Australia’s defence engagement in the context of Asian power shifts
26 Jul 2013|

International teams enjoy some time together during Match 62 – International Service Rifle Championship on the last day of competition at this year's Australian Army Skill at Arms Meeting (AASAM).  Warrant Officer Class Two Peter Richards of the Operations Support Squadron, 6th Engineer Support Regiment, jokes with shooting team members from China.

ASPI’s new report on Australia’s regional defence diplomacy focuses on assisting countries in our near region with military capacity building. I fully agree with my colleagues and the 2013 Defence White Paper (DWP) that defence engagement can be particularly helpful in improving the security of Pacific Island countries.

But I’m not as convinced of the value of defence diplomacy in the wider region, especially amidst the power shifts taking place in the ‘Indo-Pacific’ region, including in Southeast Asia. The main reason is that China’s strategic rise and its challenge to the existing regional security order, currently centred on America’s military presence, will add a degree of competition to defence relations that isn’t found in our near region. In short, it adds a much more competitive dimension to defence diplomacy, and Australia would be well advised to consider this when crafting its future defence engagement activities.

Let’s start with the good news: greater major power competition in Asia opens up avenues for Australia to use trilateral defence engagement with the US and China to building greater trust between the two major powers and with the PLA. Since US–China strategic relations remain underdeveloped, both sides look to use multilateral exercises as an indirect approach to ease bilateral suspicion and to build greater trust. As I argued here earlier, China and the US could therefore be sympathetic to Australian initiatives for trilateral exercises. However, we need to be realistic; defence engagement between the US and China (with Australia in a facilitating role) won’t resolve their structural disagreement over hegemonic leadership. Indeed, neither Washington or Beijing has high expectations that defence diplomacy will be of much help in times of serious crisis.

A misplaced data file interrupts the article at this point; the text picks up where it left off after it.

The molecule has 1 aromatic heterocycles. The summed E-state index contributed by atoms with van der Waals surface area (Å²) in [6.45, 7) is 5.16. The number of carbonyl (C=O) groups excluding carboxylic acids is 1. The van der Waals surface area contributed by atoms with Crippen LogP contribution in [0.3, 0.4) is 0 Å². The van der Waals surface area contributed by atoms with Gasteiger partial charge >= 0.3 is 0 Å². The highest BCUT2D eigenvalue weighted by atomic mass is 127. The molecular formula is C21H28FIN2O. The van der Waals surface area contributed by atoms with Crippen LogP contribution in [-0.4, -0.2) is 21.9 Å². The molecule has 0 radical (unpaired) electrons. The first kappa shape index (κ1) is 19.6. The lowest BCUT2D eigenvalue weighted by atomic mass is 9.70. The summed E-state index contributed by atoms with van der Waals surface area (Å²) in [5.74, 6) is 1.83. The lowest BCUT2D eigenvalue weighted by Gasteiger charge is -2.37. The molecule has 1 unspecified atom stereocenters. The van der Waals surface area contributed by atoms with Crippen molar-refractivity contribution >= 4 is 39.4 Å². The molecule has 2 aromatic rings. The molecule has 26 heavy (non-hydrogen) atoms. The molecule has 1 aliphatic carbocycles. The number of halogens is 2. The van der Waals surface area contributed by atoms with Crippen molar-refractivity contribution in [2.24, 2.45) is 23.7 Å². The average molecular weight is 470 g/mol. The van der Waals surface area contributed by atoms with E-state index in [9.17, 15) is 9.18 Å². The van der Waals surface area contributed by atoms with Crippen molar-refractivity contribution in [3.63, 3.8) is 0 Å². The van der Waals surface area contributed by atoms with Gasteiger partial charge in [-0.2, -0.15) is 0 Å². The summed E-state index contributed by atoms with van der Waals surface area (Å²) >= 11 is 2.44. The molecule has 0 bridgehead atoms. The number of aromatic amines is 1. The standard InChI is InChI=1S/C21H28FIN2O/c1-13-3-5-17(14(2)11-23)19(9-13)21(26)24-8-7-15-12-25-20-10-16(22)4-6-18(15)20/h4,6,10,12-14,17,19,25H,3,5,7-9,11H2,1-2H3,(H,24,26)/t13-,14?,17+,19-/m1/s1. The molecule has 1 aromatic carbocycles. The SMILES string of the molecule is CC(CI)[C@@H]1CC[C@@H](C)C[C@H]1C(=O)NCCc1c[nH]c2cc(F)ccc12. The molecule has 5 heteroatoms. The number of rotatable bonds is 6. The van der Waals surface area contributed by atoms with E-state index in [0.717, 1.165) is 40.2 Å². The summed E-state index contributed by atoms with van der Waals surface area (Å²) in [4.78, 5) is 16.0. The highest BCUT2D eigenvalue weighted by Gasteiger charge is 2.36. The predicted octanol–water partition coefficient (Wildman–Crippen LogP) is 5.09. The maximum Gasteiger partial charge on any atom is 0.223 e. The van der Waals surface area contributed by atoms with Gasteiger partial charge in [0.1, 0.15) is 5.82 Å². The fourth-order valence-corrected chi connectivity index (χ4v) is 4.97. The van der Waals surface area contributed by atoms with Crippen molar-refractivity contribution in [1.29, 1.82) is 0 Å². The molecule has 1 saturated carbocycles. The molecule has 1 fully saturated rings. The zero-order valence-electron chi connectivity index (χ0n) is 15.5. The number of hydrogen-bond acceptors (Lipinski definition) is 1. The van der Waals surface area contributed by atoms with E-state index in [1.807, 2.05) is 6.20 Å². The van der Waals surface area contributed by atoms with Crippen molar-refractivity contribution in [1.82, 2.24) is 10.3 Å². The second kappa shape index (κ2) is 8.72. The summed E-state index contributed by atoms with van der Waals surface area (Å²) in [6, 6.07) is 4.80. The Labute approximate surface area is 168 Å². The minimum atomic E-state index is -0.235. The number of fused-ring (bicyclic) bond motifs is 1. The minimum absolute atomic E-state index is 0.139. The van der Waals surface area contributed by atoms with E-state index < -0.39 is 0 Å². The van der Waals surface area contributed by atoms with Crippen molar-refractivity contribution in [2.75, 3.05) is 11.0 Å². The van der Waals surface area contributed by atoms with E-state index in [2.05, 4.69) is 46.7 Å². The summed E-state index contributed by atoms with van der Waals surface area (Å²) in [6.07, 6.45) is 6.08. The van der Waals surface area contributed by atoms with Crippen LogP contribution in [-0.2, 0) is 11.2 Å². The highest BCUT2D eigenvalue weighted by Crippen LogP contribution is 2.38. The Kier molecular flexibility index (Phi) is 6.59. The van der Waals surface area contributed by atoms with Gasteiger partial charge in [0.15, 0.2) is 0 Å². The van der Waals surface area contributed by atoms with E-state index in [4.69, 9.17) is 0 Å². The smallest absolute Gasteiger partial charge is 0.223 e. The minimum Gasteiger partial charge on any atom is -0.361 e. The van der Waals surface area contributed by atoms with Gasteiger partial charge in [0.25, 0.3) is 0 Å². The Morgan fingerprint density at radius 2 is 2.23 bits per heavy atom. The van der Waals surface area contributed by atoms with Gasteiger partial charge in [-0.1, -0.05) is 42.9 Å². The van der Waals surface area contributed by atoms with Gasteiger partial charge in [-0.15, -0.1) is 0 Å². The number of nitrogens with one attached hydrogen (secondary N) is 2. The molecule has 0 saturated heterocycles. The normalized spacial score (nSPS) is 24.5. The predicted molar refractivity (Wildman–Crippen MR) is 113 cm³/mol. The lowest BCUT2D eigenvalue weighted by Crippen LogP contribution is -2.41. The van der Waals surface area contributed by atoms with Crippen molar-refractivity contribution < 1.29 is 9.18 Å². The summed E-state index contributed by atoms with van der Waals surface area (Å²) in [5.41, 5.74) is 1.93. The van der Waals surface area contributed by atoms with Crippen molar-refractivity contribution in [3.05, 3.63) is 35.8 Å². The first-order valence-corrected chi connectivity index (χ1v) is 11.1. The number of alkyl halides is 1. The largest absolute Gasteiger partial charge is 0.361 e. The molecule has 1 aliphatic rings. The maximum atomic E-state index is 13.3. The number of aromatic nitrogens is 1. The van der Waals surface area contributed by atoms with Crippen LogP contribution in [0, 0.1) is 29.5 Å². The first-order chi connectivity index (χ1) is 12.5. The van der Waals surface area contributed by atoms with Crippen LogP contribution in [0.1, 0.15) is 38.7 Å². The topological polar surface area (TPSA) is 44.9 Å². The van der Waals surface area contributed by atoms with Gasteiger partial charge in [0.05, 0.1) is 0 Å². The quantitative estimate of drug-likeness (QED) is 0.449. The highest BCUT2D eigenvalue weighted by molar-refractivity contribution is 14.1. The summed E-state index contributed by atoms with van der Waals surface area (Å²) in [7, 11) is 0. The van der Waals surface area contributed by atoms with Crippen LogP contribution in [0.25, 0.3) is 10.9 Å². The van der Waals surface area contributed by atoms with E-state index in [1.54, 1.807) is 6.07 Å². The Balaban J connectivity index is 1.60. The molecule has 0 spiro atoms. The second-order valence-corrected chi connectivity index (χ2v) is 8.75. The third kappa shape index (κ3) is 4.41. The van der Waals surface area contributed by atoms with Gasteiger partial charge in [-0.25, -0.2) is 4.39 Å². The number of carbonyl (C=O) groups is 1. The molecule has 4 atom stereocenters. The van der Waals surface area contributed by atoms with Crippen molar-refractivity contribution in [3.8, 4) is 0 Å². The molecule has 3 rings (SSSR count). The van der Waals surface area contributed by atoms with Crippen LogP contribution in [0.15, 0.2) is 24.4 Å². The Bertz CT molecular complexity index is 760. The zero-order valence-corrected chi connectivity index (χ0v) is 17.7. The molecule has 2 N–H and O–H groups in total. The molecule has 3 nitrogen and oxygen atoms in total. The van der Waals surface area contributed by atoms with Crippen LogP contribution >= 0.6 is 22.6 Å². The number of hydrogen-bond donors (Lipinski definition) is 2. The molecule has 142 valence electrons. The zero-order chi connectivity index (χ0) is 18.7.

The more competitive nature of defence diplomacy in Asia will also play out on the level of other major Asian powers such as Japan and India. In the face of a more assertive China, they’re seeking to diversify their defence engagements as part of a hedging strategy—and they look to Australia to play a role in these efforts. While Japan’s Prime Minister Shinzo Abe no longer openly promotes his idea of ‘Asia’s Democratic Security Diamonds’, e.g. Australia, Japan, India, and the US safeguarding the maritime commons, Tokyo’s angst about China’s strategic trajectory has led to intensified efforts to increase defence cooperation with ‘like-minded’ countries. One outcome is closer defence ties with India. Another is Japanese assistance to The Philippines in building up its maritime capabilities. Our American ally supports Japan’s more active defence diplomacy and, among other things, is pushing for an increase of trilateral US-Japan-Australia military exercises to break-up Tokyo’s traditional preference for bilateral exercises.